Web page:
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I found a claim in a paper (BSSA, Vol 81, No. 6: "A Waveform Correlation Method for Identifying Quarry Explosions", By D.B. Harris) concerning finding filter coefficients. The statement is given without proof. I cannot locate a reference or theorem for the following, and have not been able thus far to justify this claim quantitatively.

Suppose:

\begin{equation}

\mathbf{v}(t) = \displaystyle \sum_{k=1}^{N} \int_{-T}^{T} \! a_{k}(t-s) \mathbf{u}_{k}(s) \, ds,

\end{equation}

Then maximizing the correlation coefficient over filter coefficients a:

\begin{equation}

\rho(a) = \max_{a} \frac{\left\langle {\mathbf{u}(t), \mathbf{v}(t) } \right\rangle} { \sqrt{\left\langle {\mathbf{u}(t), \mathbf{u}(t) } \right\rangle \, \left\langle {\mathbf{v}(t), \mathbf{v}(t) } \right\rangle}}

\end{equation}

Is equivalent to:

\begin{equation}

\min_{a} \int_{-T}^{T} \! \parallel \mathbf{u}(t) - \mathbf{v}(t) \parallel^{2} \, dt,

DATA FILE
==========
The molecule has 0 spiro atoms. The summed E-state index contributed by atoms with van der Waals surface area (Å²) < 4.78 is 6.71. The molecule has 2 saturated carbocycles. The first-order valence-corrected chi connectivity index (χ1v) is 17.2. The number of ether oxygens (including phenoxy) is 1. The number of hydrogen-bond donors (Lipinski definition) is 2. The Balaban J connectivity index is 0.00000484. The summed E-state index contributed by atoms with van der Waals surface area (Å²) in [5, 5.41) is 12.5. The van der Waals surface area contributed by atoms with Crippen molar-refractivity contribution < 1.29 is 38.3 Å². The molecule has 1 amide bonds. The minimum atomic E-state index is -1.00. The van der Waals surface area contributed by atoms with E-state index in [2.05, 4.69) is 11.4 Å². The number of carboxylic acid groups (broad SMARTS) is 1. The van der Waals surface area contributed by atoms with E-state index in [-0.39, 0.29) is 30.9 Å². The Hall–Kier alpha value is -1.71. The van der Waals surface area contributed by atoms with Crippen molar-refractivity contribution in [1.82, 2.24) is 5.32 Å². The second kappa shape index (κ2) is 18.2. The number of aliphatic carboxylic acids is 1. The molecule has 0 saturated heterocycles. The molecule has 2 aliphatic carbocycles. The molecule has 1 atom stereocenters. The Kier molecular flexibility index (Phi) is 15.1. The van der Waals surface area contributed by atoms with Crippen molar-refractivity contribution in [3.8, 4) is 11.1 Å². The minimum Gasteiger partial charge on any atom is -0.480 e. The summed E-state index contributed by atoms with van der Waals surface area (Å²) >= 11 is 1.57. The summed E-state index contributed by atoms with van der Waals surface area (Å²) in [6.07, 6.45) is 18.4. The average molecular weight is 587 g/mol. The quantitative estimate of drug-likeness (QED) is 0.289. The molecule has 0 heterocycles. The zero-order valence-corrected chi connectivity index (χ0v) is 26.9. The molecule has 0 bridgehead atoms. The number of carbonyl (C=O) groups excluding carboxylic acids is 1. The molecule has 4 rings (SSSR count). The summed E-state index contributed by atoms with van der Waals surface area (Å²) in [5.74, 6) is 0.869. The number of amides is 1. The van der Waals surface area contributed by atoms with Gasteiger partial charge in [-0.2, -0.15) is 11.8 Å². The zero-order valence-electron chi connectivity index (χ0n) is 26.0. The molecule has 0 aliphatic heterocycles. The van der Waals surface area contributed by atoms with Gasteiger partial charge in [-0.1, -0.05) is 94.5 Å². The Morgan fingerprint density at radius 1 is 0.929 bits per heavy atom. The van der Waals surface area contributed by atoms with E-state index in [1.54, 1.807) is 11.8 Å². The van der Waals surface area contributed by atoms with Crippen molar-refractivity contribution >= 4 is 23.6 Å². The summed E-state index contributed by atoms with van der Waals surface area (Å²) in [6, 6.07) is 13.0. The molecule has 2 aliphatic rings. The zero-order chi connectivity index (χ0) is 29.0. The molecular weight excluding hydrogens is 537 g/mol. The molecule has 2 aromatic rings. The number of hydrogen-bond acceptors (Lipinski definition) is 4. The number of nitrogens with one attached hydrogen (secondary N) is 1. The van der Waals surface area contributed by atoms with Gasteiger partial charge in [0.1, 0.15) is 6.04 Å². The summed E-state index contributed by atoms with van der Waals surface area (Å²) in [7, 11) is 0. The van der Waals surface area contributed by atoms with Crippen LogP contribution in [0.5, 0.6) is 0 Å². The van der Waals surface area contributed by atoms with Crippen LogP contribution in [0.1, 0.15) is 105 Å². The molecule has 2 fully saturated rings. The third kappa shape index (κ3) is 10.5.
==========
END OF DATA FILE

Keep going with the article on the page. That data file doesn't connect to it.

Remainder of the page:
\end{equation}

Where the inner product is defined by:

\begin{equation}

\left\langle {\mathbf{u}(t), \mathbf{v}(t) } \right\rangle = \int_{-T}^{T} \! {\mathbf{u}(t)}^{T} \mathbf{v}(t) \, dt,

\end{equation}

Qualitatively, this makes sense, of course. I initially attempted to prove this in the frequency domain by making use of the convolution theorem, to reduce the problem into one that looks similar to a Rayleigh quotient. This effort did not yield the correct equations.

Suppose:

\begin{equation}

\mathbf{v}(t) = \displaystyle \sum_{k=1}^{N} \int_{-T}^{T} \! a_{k}(t-s) \mathbf{u}_{k}(s) \, ds,

\end{equation}

Then maximizing the correlation coefficient over filter coefficients a:

\begin{equation}

\rho(a) = \max_{a} \frac{\left\langle {\mathbf{u}(t), \mathbf{v}(t) } \right\rangle} { \sqrt{\left\langle {\mathbf{u}(t), \mathbf{u}(t) } \right\rangle \, \left\langle {\mathbf{v}(t), \mathbf{v}(t) } \right\rangle}}

\end{equation}

Is equivalent to:

\begin{equation}

\min_{a} \int_{-T}^{T} \! \parallel \mathbf{u}(t) - \mathbf{v}(t) \parallel^{2} \, dt,

\end{equation}

Where the inner product is defined by:

\begin{equation}

\left\langle {\mathbf{u}(t), \mathbf{v}(t) } \right\rangle = \int_{-T}^{T} \! {\mathbf{u}(t)}^{T} \mathbf{v}(t) \, dt,

\end{equation}

Qualitatively, this makes sense, of course. I initially attempted to prove this in the frequency domain by making use of the convolution theorem, to reduce the problem into one that looks similar to a Rayleigh quotient. This effort did not yield the correct equations.

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